Ghana’s gas sector continues to face mounting debts resulting from the inability of the country’s power producing company, the Volta River Authority (VRA), to pay for gas supplied it from both indigenous and foreign sources.
As a result, the companies continue to threaten the VRA with reduction of supply.
The VRA, which has managed to pay some of the US$182million it owed N-Gas sometime last year, is also indebted to the Ghana National Gas Company (GNGC) to the tune of US$103.63 million as of the end of June 2015.
According to the 2015 half-year report of the Public Interest and Accountability Committee (PIAC), GNGC sold products worth US$122.03 million in the first half of 2015 of which US$18.40 million, representing 15.08 per cent, was paid.
This leaves outstanding receivables of US$103.63 million.
According to the GNGC, the outstanding receivables are payable by VRA in respect of lean gas supplied for power generation.
A source at the VRA, however, explained that the company was saddled with debts because the government and its agencies were indebted to the Electricity Company of Ghana (ECG), making it difficult for the latter to also clear its debts with the VRA.
In the first half of 2015, oil revenues declined by 56 per cent, but according to the report, the debt by the VRA contributed to the steep dip, because no revenue was received from the gas sector even though 10,606 Million British Thermal Units (MMBTU) of wet gas valued were evacuated to the Atuabo Gas Processing Plant.
This means that actual petroleum receipts during the first half of 2015 should have been US$307.07 million, approximately 11 per cent higher than the US$274.47 million that was received but for the fact that no payment was made by GNGC.
“This receivable, payable by GNGC, represents approximately 77 per cent of revenue expected from gas during the period. This means that the revenue shortfall encountered during the first half of the year would have been six percentage points lower had GNGC honoured its financial obligations to GNPC. GNGC could not pay GNPC because VRA, the main off-taker of lean gas was indebted to the company up to the tune of US$103.63 million as of the end of June, 2015,” the report said.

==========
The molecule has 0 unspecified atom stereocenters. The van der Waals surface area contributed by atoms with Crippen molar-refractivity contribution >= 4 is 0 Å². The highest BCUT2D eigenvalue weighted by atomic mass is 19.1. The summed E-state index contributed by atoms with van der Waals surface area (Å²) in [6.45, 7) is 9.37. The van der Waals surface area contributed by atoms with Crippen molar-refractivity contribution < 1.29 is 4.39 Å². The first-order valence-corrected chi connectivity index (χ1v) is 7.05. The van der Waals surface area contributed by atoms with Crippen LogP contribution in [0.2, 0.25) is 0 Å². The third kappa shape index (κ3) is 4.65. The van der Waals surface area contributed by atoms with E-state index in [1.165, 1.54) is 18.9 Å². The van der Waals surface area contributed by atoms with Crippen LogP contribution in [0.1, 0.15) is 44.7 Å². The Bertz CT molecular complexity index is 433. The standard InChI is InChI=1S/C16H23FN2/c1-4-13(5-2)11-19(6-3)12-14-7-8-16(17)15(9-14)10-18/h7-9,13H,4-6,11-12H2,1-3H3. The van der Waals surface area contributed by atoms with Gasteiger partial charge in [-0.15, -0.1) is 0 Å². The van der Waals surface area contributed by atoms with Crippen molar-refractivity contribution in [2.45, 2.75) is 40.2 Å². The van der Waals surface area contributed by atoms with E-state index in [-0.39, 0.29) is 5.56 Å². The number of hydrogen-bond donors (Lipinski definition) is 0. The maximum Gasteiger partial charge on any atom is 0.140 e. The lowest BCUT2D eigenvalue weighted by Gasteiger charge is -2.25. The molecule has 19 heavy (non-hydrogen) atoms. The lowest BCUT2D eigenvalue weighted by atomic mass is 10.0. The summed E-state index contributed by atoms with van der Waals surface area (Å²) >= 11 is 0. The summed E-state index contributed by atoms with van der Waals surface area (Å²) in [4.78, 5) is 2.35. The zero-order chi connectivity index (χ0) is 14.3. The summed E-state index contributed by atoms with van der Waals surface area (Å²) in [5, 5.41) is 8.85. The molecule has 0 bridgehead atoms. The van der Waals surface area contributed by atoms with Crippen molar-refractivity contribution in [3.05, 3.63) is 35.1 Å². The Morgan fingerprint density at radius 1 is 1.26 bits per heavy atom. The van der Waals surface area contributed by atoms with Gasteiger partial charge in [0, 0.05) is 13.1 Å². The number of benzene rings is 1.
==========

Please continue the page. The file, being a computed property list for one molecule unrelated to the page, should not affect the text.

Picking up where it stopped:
The government introduced the Energy Sector Levy Law in 2015, resulting in a rapid increase in prices of petroleum prices and ultimately utilities.
Although government has been heavily criticised for introducing this levy, it has continuously defended its stance, explaining that the levy was needed to protect state institutions sinking under huge debts.
Currently, the Volta River Authority, (VRA), the Ghana Grid Company (GridCO) and the Electricity Company of Ghana (ECG) all owe huge sums of legacy debts that are said to have the potential of collapsing Ghana’s power sector if not paid.
The report, therefore, recommended that the Ghana National Gas Company must ensure that all outstanding receivables in respect of lean gas sold to VRA was paid as a matter of urgency so as to guard against the GNGC falling into the never-ending cycle of indebtedness prevalent in the power sector.
Currently, gas is supplied from the gas processing plant at Atuabo and through the West African Gas Pipeline Company (WAGPCo) from N-Gas. Other indigenous projects outlined to add to gas supply to meet growing demands include the Sankofa-Gye Nyame (SGN) and the Tweneboa-Enyera-Ntomme fields.
First oil of 30,000 barrel per day from the Sankofa Gye Nyame (SGN) field is expected in August 2017, while the second phase, which is the gas phase, is expected to be completed in early 2018 with first gas expected in February 2018. The field is expected to peak at 44,800 bopd, and produce about 180 mmscf per day of gas.
The TEN field is the second major oilfield in Ghana with estimated recoverable reserves of 245 million barrels (mmbls) of oil and 365 billion cubic feet (bcf) of gas. Development of the TEN field began in the second half of 2013 and is expected to be completed by the end of 2016. The gas compression capacity of TEN is 170mmscf.